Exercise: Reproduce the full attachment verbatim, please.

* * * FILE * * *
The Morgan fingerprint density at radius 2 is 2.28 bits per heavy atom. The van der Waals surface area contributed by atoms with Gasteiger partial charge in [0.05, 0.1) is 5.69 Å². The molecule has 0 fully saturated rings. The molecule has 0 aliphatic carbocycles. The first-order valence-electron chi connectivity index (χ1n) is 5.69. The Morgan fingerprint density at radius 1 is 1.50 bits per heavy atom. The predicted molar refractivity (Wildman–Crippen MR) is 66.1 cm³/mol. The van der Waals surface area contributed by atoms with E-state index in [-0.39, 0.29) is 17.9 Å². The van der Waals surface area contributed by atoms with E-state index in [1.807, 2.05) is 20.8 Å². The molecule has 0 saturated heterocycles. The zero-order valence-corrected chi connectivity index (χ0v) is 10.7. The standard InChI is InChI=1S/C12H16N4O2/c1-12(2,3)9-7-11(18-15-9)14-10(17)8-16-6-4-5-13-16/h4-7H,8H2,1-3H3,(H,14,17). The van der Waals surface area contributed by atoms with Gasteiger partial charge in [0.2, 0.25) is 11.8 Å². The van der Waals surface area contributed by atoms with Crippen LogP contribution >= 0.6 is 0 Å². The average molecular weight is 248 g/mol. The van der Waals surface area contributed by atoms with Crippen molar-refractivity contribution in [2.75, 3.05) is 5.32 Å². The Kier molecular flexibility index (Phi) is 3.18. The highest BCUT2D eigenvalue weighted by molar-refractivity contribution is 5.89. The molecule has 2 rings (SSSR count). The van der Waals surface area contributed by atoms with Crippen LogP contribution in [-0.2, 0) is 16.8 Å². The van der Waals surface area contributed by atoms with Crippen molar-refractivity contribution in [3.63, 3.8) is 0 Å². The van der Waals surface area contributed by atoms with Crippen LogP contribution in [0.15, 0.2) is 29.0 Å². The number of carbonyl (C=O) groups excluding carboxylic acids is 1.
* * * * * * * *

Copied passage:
The Morgan fingerprint density at radius 2 is 2.28 bits per heavy atom. The van der Waals surface area contributed by atoms with Gasteiger partial charge in [0.05, 0.1) is 5.69 Å². The molecule has 0 fully saturated rings. The molecule has 0 aliphatic carbocycles. The first-order valence-electron chi connectivity index (χ1n) is 5.69. The Morgan fingerprint density at radius 1 is 1.50 bits per heavy atom. The predicted molar refractivity (Wildman–Crippen MR) is 66.1 cm³/mol. The van der Waals surface area contributed by atoms with E-state index in [-0.39, 0.29) is 17.9 Å². The van der Waals surface area contributed by atoms with E-state index in [1.807, 2.05) is 20.8 Å². The molecule has 0 saturated heterocycles. The zero-order valence-corrected chi connectivity index (χ0v) is 10.7. The standard InChI is InChI=1S/C12H16N4O2/c1-12(2,3)9-7-11(18-15-9)14-10(17)8-16-6-4-5-13-16/h4-7H,8H2,1-3H3,(H,14,17). The van der Waals surface area contributed by atoms with Gasteiger partial charge in [0.2, 0.25) is 11.8 Å². The van der Waals surface area contributed by atoms with Crippen LogP contribution >= 0.6 is 0 Å². The average molecular weight is 248 g/mol. The van der Waals surface area contributed by atoms with Crippen molar-refractivity contribution in [2.75, 3.05) is 5.32 Å². The Kier molecular flexibility index (Phi) is 3.18. The highest BCUT2D eigenvalue weighted by molar-refractivity contribution is 5.89. The molecule has 2 rings (SSSR count). The van der Waals surface area contributed by atoms with Crippen LogP contribution in [-0.2, 0) is 16.8 Å². The van der Waals surface area contributed by atoms with Crippen molar-refractivity contribution in [3.63, 3.8) is 0 Å². The van der Waals surface area contributed by atoms with Crippen LogP contribution in [0.15, 0.2) is 29.0 Å². The number of carbonyl (C=O) groups excluding carboxylic acids is 1.